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The Debate about Mammograms Continues with a New Study

By Stacy Lloyd HERWriter
 
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new study adds to mammogram debate
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A new report threatens to reignite the debate over when women should get mammograms. In the study Harvard University researchers say mammograms before age 50 could dramatically cut deaths from breast cancer.

Research showed that many women diagnosed with breast cancer before age 50 who died had not ever been screened.

The authors suggested that guidelines should be changed to encourage earlier, regular mammograms for all women, said NBC News. But other experts called the study flawed and said it would confuse women more than they already are.

The study was published online in CANCER, a peer-reviewed journal of the American Cancer Society.

The National Cancer Institute pointed out that someone getting cancer who hadn’t been previously screened would not necessarily have survived if they'd had a mammogram. A mammogram would not necessarily have caught the tumor in time to save the patient’s life.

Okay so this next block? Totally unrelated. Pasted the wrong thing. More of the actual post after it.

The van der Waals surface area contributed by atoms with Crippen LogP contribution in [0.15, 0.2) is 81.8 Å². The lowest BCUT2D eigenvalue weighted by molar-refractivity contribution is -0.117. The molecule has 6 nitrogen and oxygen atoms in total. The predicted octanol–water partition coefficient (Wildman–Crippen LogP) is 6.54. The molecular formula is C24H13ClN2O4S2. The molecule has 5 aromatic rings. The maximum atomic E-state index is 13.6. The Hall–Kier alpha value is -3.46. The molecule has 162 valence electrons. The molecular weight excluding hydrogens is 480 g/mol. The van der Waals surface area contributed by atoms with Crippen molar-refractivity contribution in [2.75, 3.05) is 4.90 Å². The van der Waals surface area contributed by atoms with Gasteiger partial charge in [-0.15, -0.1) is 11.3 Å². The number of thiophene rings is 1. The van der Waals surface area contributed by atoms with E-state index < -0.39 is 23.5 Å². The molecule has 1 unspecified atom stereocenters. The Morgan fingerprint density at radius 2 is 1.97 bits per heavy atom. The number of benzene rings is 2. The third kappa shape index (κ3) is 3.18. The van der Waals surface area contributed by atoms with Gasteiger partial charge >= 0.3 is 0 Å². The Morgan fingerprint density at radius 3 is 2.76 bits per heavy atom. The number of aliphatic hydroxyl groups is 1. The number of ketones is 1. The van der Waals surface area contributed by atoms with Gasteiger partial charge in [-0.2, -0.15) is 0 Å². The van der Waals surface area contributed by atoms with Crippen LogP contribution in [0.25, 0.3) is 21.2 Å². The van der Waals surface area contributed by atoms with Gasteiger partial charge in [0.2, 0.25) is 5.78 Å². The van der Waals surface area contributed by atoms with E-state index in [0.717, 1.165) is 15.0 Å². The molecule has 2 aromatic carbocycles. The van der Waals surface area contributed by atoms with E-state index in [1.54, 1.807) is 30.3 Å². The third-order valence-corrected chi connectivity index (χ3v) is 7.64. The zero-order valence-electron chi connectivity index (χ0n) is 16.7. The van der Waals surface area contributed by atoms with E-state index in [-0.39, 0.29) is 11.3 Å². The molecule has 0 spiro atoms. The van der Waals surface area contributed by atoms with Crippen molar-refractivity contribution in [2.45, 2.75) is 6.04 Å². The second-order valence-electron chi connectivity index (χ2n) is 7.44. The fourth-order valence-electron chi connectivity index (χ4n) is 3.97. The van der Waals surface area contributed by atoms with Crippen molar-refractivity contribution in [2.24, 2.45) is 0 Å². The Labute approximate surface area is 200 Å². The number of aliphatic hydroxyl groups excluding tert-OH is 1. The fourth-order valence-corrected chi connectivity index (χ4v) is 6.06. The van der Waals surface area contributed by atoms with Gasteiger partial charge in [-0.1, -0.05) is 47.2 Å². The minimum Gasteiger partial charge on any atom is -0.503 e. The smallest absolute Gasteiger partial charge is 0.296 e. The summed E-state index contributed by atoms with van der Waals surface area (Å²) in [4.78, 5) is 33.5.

According to ABC News, researchers identified women diagnosed with breast cancer between 1990 and 1999 at two Boston hospitals and tracked their cases until 2007.

They found that out of 609 confirmed breast cancer deaths, 395 of these women (71 percent) never had a mammogram prior to diagnosis. Napa Valley Register said that the remaining 29 percent were women who had received mammograms.

Massachusetts General Hospital wrote that 50 percent of these breast cancer deaths occurred in women under the age of 50, a population in which breast tumors typically grow more quickly compared to older women.

“The biological nature of breast cancer in young women is more aggressive, while breast cancer in older women tends to be more indolent. This suggests that less frequent screening in older women, but more frequent screening in younger women, may be more biologically based, practical, and cost effective,” study author Dr. Blake Cady, professor of surgery (emeritus) of Harvard Medical School, said in a press release.

Breast cancer is the second most common cancer in women. ABC News reported that for years, a debate has raged about when women should begin getting mammograms.

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We value and respect our HERWriters' experiences, but everyone is different. Many of our writers are speaking from personal experience, and what's worked for them may not work for you. Their articles are not a substitute for medical advice, although we hope you can gain knowledge from their insight.

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